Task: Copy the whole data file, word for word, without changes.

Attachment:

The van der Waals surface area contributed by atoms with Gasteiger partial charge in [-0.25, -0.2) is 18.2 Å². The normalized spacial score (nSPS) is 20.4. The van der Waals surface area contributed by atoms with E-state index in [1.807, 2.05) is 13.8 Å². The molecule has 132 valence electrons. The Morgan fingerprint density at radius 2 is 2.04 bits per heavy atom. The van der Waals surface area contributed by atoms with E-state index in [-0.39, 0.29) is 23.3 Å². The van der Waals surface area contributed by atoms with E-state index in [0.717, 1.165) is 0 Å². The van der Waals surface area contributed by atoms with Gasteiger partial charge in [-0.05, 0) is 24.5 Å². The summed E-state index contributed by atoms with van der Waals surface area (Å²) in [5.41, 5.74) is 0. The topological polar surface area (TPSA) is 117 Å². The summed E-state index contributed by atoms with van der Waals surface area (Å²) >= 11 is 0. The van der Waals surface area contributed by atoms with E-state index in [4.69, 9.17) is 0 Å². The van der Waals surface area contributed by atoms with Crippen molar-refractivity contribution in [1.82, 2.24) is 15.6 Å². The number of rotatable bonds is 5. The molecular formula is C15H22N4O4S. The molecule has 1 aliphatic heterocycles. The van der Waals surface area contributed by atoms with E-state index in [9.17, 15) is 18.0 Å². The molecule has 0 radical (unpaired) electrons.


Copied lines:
The van der Waals surface area contributed by atoms with Gasteiger partial charge in [-0.25, -0.2) is 18.2 Å². The normalized spacial score (nSPS) is 20.4. The van der Waals surface area contributed by atoms with E-state index in [1.807, 2.05) is 13.8 Å². The molecule has 132 valence electrons. The Morgan fingerprint density at radius 2 is 2.04 bits per heavy atom. The van der Waals surface area contributed by atoms with E-state index in [-0.39, 0.29) is 23.3 Å². The van der Waals surface area contributed by atoms with E-state index in [0.717, 1.165) is 0 Å². The van der Waals surface area contributed by atoms with Gasteiger partial charge in [-0.05, 0) is 24.5 Å². The summed E-state index contributed by atoms with van der Waals surface area (Å²) in [5.41, 5.74) is 0. The topological polar surface area (TPSA) is 117 Å². The summed E-state index contributed by atoms with van der Waals surface area (Å²) >= 11 is 0. The van der Waals surface area contributed by atoms with E-state index in [4.69, 9.17) is 0 Å². The van der Waals surface area contributed by atoms with Crippen molar-refractivity contribution in [1.82, 2.24) is 15.6 Å². The number of rotatable bonds is 5. The molecular formula is C15H22N4O4S. The molecule has 1 aliphatic heterocycles. The van der Waals surface area contributed by atoms with E-state index in [9.17, 15) is 18.0 Å². The molecule has 0 radical (unpaired) electrons.